St. Louis, MO
Category: Starting Kindergarten
Try reading some of these books together.
Kindergarten Toni Buzzeo. (2010). Adventure Annie Goes to Kindergarten. NY: Puffin Books.PenguinGroup. Katie Davis. (2008). Kindergarten Rocks. NY: Voyager Books. Harcourt Inc. Anna Jane Hays. (2007). Kindergarten Countdown. NY: Dragonfly Books. Joseph Slate. (1996). Miss Bindergarten Gets Ready for Kindergarten. NY: Puffin Books. Penguin Group. D.J. Steinberg. (2012). Kindergarten, Here I Come! NY: Grosset & Dunlap. Penguin Group. Natasha Wing. (2001). The Night Before Kindergarten. NY: Grosset & Dunlap.Penguin Group.
When I was a Kindergarten teacher and then administrator/supervisor of early childhood programs, I found that children and families who are beginning Kindergarten need some support as the transition to school begins. Perhaps your child or you participated in an orientation during in the spring, to your child that was too long ago to remember and to lessen fears. Here are some ‘Tips’ that you may find helpful.
1.Tour the school with your child prior to the school year beginning. Try to learn the name of your child’s teacher and write an introductory letter from both you and your child. Ask the principal or secretary to mail it to her; the school probably has a policy of not releasing her address.
2.Go to the school and ask the principal or secretary for a quick tour. Learn as much as you can about the routines such as where the restrooms are (often a child’s concern), where and how lunch is handled, where the buses arrive and pick up at the school, etc…
3.Have a couple of fun hours for you and your child shopping for school supplies
4.Lay out clothes the night before school starts, have extra time on the morning school starts—do not be rushed. Know that your child may not sleep well or want to eat that morning.
5.If your child cannot express herself in English, recognize that a parent should stay with the child the first one or two days. The parent who stays does not have to understand or speak English. The parent’s presence is a reassurance that everything is okay and the parent can help the child understand transitions and routines.
6. Give your child a personal item of yours, such things as a bracelet, purse, key chain serve as a concrete reminder that you will see her at the end of the day. Let the teacher know that you have given your child this item and it is okay for her to have it.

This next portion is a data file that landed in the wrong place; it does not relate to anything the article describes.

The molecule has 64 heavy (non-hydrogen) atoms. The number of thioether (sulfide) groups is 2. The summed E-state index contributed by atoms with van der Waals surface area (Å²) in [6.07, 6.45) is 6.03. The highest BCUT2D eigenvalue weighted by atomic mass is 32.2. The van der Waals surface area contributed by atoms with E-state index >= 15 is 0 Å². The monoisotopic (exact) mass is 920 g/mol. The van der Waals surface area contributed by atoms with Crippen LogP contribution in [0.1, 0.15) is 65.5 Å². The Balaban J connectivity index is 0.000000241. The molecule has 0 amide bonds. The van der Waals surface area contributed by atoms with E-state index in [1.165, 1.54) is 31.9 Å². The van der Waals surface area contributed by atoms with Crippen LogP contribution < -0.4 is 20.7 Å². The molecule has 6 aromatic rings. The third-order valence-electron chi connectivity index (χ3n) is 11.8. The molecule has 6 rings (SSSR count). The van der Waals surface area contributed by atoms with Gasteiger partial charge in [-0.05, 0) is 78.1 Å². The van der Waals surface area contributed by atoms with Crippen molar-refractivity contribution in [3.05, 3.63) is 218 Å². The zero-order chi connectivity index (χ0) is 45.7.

7.Always, always say “Goodbye” to your child. Remember, your child is sensitive to your feelings. If you are stressed, or emotional, ‘put on a reassuring face’.
8.If your child is crying while getting on the bus, or when you take her into the classroom, chances are that she is playing in the next five minutes. Rather than you being upset and feeling guilty all day, call the school and ask the secretary to check on how and what your child is doing.
9. Know that when go to pick her up or see her at the end of the day, she may begin crying when she sees you. I think this behavior is an emotional release from the day, even though she has had a lot of fun.
10.You may reach a point where talking about the next day, just does not seem to do much good. I believe you simply state, “You have a job and that is to go to Kindergarten. I have a job and that is to go to work (or whatever you have to do during the day). I am sure you will have a fun day.” Talking over and over about it is fairly useless—it is difficult to convince a child going through a transition of separation that everything is going to be okay.
11.After a full week, expect the next Monday will be a more stressful start. You will see this lessen on Mondays after a few weeks.
12.When your child is not present, contact the Kindergarten teacher and ask how she is doing. Keep the communication lines open between you and the teacher.
13.This last tip is for you. Try not to feel guilty. A good school experience leads to a child’s optimal development and offers positive activities and relationships.
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